Advice, Stories, Editorials, Absurd Rants, and Utter Babbling Nonsense from our extensive Runhole team in the field. 

Runhole's Guide to Winter Running
by CRO Jon Nicholson 


If you live in a climate not tragically afflicted with bullshit cold rain, freezing rain, snow, snowstorms, thunder-snow, snow-squalls, snowpocalypses, or falling frozen frogs, this article may not be for you.
Of course, you may enjoy the experience of Schadenfreude, so if that’s the case, please keep reading as well.
If you don’t know what that means, you're probably a good person but look here:

Winter is coming (if it’s not already here for you).
What does that mean for your running? It’s up to you.
There are some who dutifully move their running indoors to a gym or a treadmill. Don’t be those people.
Winter running outside is a magical gift. Don’t see it that way? We understand.
This is your guide to the Mental and Practical concerns of this heroic endeavor. We’re here to help.


This is where the magic happens, I promise. When April comes around and you suit up for your first race, THIS is where you reap the benefits of outside winter running.

Developing a tough mental attitude is work. It means while other people are nestled in their warm beds, dreaming, you’re chugging along in the cold. Use this. Imagine yourself as the last hope for humanity. Imagine an army of the White Walkers chasing you. I’m not saying doomsday scenarios are the best, but winter running is a quiet introspective time where you’ve intentionally put yourself in an uncomfortable position. You ARE a warrior. You are unstoppable. You are a force of nature cutting through the cold and snow.

It’s not about withstanding the storm. You ARE the storm.

Let that thought lift you.
These runs will be etched in your brain (and social media obviously). They become your wellspring for confidence. You go into the spring in good form, not starting at the beginning like many.
Remember, maintaining your fitness is ALWAYS easier than building it again from the bottom. You’re crazy to put yourself through that each year.
To be fair, I am NOT against indoor work in the winter. It’s useful, can be very challenging depending on the activity, but it’s usually the easiest choice- but easy doesn’t make us mentally tough.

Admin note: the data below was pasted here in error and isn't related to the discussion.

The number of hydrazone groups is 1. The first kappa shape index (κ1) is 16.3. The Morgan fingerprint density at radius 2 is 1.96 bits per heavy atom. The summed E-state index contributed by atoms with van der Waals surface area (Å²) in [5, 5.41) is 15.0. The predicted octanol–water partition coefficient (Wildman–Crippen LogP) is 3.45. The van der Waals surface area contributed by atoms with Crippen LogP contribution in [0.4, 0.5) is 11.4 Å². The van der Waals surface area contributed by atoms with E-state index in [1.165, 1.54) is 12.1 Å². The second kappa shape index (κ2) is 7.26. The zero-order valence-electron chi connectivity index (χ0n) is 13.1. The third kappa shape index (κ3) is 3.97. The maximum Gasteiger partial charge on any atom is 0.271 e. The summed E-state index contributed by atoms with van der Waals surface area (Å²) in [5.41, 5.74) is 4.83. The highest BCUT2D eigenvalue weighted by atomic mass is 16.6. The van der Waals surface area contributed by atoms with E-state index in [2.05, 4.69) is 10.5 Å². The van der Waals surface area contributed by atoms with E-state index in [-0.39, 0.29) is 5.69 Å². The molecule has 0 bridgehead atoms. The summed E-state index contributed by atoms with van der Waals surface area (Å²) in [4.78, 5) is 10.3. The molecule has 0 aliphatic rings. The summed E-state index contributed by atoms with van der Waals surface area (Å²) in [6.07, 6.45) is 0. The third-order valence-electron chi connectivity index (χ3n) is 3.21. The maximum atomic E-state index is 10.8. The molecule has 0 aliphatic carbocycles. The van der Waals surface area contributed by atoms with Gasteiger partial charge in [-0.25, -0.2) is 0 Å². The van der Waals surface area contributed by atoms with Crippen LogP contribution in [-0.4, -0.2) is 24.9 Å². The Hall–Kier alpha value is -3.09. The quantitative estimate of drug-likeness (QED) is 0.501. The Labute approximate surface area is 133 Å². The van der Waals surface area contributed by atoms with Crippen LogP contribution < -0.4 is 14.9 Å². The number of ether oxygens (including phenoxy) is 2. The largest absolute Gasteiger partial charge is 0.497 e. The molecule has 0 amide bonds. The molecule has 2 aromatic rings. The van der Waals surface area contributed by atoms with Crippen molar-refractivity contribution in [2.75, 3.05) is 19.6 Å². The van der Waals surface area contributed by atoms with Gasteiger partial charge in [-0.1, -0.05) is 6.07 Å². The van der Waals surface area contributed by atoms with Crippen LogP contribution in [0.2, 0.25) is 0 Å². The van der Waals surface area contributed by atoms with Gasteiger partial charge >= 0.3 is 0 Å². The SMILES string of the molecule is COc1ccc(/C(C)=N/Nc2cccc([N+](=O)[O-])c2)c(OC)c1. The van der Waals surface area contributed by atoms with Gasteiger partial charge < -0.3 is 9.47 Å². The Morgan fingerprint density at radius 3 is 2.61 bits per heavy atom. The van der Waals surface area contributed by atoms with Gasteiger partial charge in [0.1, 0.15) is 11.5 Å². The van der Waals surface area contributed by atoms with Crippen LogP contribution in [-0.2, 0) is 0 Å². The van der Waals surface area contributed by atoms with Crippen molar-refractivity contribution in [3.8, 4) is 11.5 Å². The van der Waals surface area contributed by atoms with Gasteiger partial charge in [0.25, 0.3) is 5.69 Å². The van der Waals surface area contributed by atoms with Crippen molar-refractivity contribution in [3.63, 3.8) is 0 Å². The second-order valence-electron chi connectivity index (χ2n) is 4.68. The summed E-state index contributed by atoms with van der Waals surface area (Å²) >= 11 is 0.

The grind makes us tough.
Blasting through the wind, snow, and cold makes you a tough.

Peeling off those layers and waiting for the shower to reach 4000 degrees makes your tough as you stand there shivering like a wet bunny in the grass.


 Reasonable Advice for a Change
1-Dress in layers. What you want is pockets of air to remain warm while repelling the cold. This is usually best achieved by 2-3 layers depending on the temperature (target 20F above the outside temperature) Better to take off a layer than need one during a run.

Layer One: polypropylene, wool, or a hybrid that wicks the moisture away from your skin.

Layer Two: (if needed) fleece

Layer Three: windproof jacket (as light or heavy as needed- just make sure it cuts the wind)

2-Gloves: Up to you. Everyone has different circulation. I almost never need them, but if frostbite is a concern, do it.

3-Hat: a great way to keep your head-furnace going and an opportunity to show how special and unique you are by sporting something that makes a statement to the world.

4-Shoes: you need grip. Use your trail shoes if they have big enough lugs to keep you stable, or bolt on some studs onto an old pair. You can also buy specialty winter shoes or strap on some yaktrax.

5-Socks: multiple thin pairs layered are better than one bulk pair. Same layering logic as shirts. Again, depending on the temperature and your circulation, your call.

6-Scarf or neck gaiter: a great way to shield your face when running into the wind and avoid frostbite on the really cold runs.

7-Pants/Tights: this can make a big difference. Investing in a good pain of wind-stopping pants over a base layer of tights is a really good idea*.

*Somewhere there is videotape of me standing in the far corner of a CVS with my hands down my pants, cupping my junk, muttering “Nothing to see here,” to horrified shoppers loading up on last minute Christmas gifts. If you were one of these people, get over it. It was a matter of life and death and I will not apologize for my emergency cupping.

8-Hydration: if you have a camelbak, wear it under your jacket to avoid freezing. (you can also get insulated sleeves for the hoses and bladder). If you’re using bottles, don’t fill them with cold liquid. Go warm. And using an electrolyte mix with sodium in it will lower the freezing point as well. Don’t forget to drink even though you’re cold.

9-Safety: reflective gear is really important. It gets dark early, and on a snowy day (if you’re not on the trails) drivers do stupid things. My rule is EXPECT the driver to do something stupid* and always give yourself an out. Tuck and roll. Never assume they will pay attention to lights and stop-signs either.

*This rule applies as well to kids and balls. If a kid has a ball, it will mysteriously ALWAYS find its way to a road as a car is coming (with the kid chasing after it). Einstein missed this law. It’s real.

So that’s it. The tools you need and hopefully the motivation as well. And make sure to report these incredible feats of bravery to anyone who will listen. Bombard your Facebook, Twitter, and Instagram with images that will horrify and inspire the masses.
Be humble, but let motherfuckers know.



Be the Storm.